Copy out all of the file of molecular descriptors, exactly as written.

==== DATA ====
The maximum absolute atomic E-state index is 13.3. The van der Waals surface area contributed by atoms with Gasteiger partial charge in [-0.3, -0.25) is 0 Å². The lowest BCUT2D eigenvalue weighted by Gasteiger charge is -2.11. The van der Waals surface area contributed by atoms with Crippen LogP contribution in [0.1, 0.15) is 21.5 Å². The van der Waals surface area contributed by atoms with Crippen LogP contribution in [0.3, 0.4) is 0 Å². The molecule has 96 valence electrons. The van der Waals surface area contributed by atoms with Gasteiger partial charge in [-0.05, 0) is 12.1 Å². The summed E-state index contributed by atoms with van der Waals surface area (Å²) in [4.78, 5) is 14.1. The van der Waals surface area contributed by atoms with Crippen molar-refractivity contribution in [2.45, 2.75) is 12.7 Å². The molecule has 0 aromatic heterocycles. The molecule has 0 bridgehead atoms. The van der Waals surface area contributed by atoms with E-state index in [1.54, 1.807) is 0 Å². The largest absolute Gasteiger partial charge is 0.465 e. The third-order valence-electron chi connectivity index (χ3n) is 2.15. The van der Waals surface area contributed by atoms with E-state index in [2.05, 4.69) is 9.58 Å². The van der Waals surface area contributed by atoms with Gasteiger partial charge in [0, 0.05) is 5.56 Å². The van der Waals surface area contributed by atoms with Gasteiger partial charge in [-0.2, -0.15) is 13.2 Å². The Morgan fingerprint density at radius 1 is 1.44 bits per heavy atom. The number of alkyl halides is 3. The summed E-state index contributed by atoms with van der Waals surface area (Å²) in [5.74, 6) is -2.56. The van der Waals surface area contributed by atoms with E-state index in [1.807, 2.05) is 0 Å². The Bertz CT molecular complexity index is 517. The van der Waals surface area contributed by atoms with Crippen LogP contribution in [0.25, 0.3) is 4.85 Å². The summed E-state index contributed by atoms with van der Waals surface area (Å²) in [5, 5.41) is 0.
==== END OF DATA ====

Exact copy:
The maximum absolute atomic E-state index is 13.3. The van der Waals surface area contributed by atoms with Gasteiger partial charge in [-0.3, -0.25) is 0 Å². The lowest BCUT2D eigenvalue weighted by Gasteiger charge is -2.11. The van der Waals surface area contributed by atoms with Crippen LogP contribution in [0.1, 0.15) is 21.5 Å². The van der Waals surface area contributed by atoms with Crippen LogP contribution in [0.3, 0.4) is 0 Å². The molecule has 96 valence electrons. The van der Waals surface area contributed by atoms with Gasteiger partial charge in [-0.05, 0) is 12.1 Å². The summed E-state index contributed by atoms with van der Waals surface area (Å²) in [4.78, 5) is 14.1. The van der Waals surface area contributed by atoms with Crippen molar-refractivity contribution in [2.45, 2.75) is 12.7 Å². The molecule has 0 aromatic heterocycles. The molecule has 0 bridgehead atoms. The van der Waals surface area contributed by atoms with E-state index in [1.54, 1.807) is 0 Å². The largest absolute Gasteiger partial charge is 0.465 e. The third-order valence-electron chi connectivity index (χ3n) is 2.15. The van der Waals surface area contributed by atoms with E-state index in [2.05, 4.69) is 9.58 Å². The van der Waals surface area contributed by atoms with Gasteiger partial charge in [0, 0.05) is 5.56 Å². The van der Waals surface area contributed by atoms with Gasteiger partial charge in [-0.2, -0.15) is 13.2 Å². The Morgan fingerprint density at radius 1 is 1.44 bits per heavy atom. The number of alkyl halides is 3. The summed E-state index contributed by atoms with van der Waals surface area (Å²) in [5.74, 6) is -2.56. The van der Waals surface area contributed by atoms with E-state index in [1.807, 2.05) is 0 Å². The Bertz CT molecular complexity index is 517. The van der Waals surface area contributed by atoms with Crippen LogP contribution in [0.25, 0.3) is 4.85 Å². The summed E-state index contributed by atoms with van der Waals surface area (Å²) in [5, 5.41) is 0.